Horten H.III – The Flying Wing Concept that Shaped Modern Aviation

In the annals of aviation history, few aircraft have sparked as much intrigue and fascination as the Horten H.III.

Born in the heart of the Second World War from the genius of the Horten brothers, this flying wing glider stood at the forefront of an aviation revolution, one that aimed to combine aesthetics, aerodynamics, and unparalleled performance.

The Horten H.III, while an underexplored aircraft, exemplifies the adage: “the future is often built from the scraps of the past.”


The Horten Brothers and the Birth of the H.III

Walter and Reimar Horten were born in Bonn, Germany, in 1913 and 1915, respectively.

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From an early age, both boys demonstrated an intense interest in flight—a passion that would guide the course of their careers.

The Horten brothers’ fascination with aviation was further fueled by the works of Ludwig Prandtl, a renowned aerodynamics theorist, and Alexander Lippisch, a pioneer of tailless aircraft. Inspired by these theories, the Hortens began to experiment with their designs in the 1930s.

Their experiments led them to embrace the concept of the flying wing—an aircraft design that merges the wing and body into a single unit, thus eliminating the conventional fuselage and tail.

The Horten brothers’ first practical application of this theory resulted in the creation of the Horten H.I in 1933, a revolutionary yet basic glider with a wooden frame covered in cloth.

Despite its primitive construction, the H.I showcased the potential of the flying wing design, paving the way for further innovations.

The Horten H.II, a refinement of the previous model, followed in 1935. With a more aerodynamic shape and improvements in control mechanisms, the H.II marked a significant step forward in the Horten brothers’ quest for the perfect flying wing.

A render of the H.II. Photo credit - FOX 52 CC BY-SA 4.0.
A render of the H.II. Photo credit – FOX 52 CC BY-SA 4.0.

The Horten H.III, their third design, was the culmination of the brothers’ early efforts to create a viable flying wing aircraft.

Built in 1937, the Horten H.III brought together lessons learned from the H.I and H.II. The aircraft featured a longer wingspan than its predecessors, which helped improve stability and control.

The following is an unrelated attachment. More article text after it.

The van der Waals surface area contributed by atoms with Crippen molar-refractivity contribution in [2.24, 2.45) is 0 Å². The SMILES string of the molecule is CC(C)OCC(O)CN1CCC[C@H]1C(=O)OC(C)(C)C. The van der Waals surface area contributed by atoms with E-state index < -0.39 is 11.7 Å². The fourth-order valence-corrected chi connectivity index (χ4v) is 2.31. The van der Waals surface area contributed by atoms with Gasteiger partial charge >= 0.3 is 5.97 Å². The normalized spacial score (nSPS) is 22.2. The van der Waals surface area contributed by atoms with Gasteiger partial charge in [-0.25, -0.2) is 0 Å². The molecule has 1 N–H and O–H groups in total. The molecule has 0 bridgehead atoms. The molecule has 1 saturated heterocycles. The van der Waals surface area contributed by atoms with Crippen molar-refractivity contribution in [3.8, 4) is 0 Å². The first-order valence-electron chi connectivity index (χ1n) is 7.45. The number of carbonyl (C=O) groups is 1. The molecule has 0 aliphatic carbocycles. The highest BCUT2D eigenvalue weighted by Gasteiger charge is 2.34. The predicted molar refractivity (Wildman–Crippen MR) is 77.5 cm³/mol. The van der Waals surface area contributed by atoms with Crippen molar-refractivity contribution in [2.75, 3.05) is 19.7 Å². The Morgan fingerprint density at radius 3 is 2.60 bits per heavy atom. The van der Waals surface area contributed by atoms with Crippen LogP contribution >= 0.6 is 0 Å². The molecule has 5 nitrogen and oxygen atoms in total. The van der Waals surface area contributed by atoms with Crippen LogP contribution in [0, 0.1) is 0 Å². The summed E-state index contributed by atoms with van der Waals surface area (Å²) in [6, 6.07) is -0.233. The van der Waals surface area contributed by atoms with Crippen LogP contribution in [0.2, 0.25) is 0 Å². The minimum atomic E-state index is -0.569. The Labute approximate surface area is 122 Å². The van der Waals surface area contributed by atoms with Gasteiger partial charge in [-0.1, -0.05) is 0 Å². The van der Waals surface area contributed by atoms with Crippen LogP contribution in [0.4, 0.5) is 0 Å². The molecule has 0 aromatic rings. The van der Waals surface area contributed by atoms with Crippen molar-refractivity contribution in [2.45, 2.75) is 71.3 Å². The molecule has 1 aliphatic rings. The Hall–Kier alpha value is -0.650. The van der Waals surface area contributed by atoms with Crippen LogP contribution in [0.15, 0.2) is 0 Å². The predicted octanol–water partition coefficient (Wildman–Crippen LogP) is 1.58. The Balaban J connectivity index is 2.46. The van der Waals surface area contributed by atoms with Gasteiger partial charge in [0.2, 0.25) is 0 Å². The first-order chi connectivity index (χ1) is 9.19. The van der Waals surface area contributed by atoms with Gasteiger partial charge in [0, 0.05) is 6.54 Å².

A critical design change was the addition of an undercarriage, which transformed the H.III from a simple glider towed into the air into an aircraft that could take off and land on its own.

Despite these enhancements, the H.III maintained the trademark flying wing silhouette that characterized the Horten designs.

The Horten brothers’ passion for aviation, combined with their unyielding dedication to innovation, led to the creation of the Horten H.III. This aircraft, although less famous than some of their later designs, represents a pivotal step in their journey to revolutionize aircraft design.

Revolutionary Design and Innovations

The most distinguishable feature of the Horten H.III was undoubtedly its flying wing design.

A radical departure from the standard aircraft silhouette, the H.III eliminated the need for a distinct fuselage and tail, integrating them into one with the wings.

This design choice significantly reduced the drag that conventional structures would create, thus enhancing the lift-to-drag ratio and the overall efficiency of the aircraft. The H.III, in essence, was a masterclass in the minimalism of form and function.

The Horten H.III introduced a moderately swept wing design, a technique that would become more common in later high-speed aircraft.

This design delayed the onset of drag increase at high speeds, thereby improving performance.

The H.III. Photo credit – Benutzer Erzwo CC BY-SA 3.0.

For an aircraft born in the 1930s, the inclusion of swept wings was a testament to the Horten brothers’ advanced understanding of aerodynamics.

With a larger wingspan than its predecessor models, the Horten H.III took a leap in enhancing lift and stability. This increase in wingspan allowed for improved handling and control, translating into a more responsive and manoeuvrable aircraft.

In a move that underlined the Horten brothers’ innovative thinking, the H.III was equipped with a skid undercarriage.

This enhancement allowed the aircraft to operate from various terrains, significantly improving its versatility compared to contemporary gliders.

The addition of an undercarriage also afforded pilots greater control during takeoff and landing.

The remains of the H.III's fuselage. Photo credit - Cliff CC BY 2.0.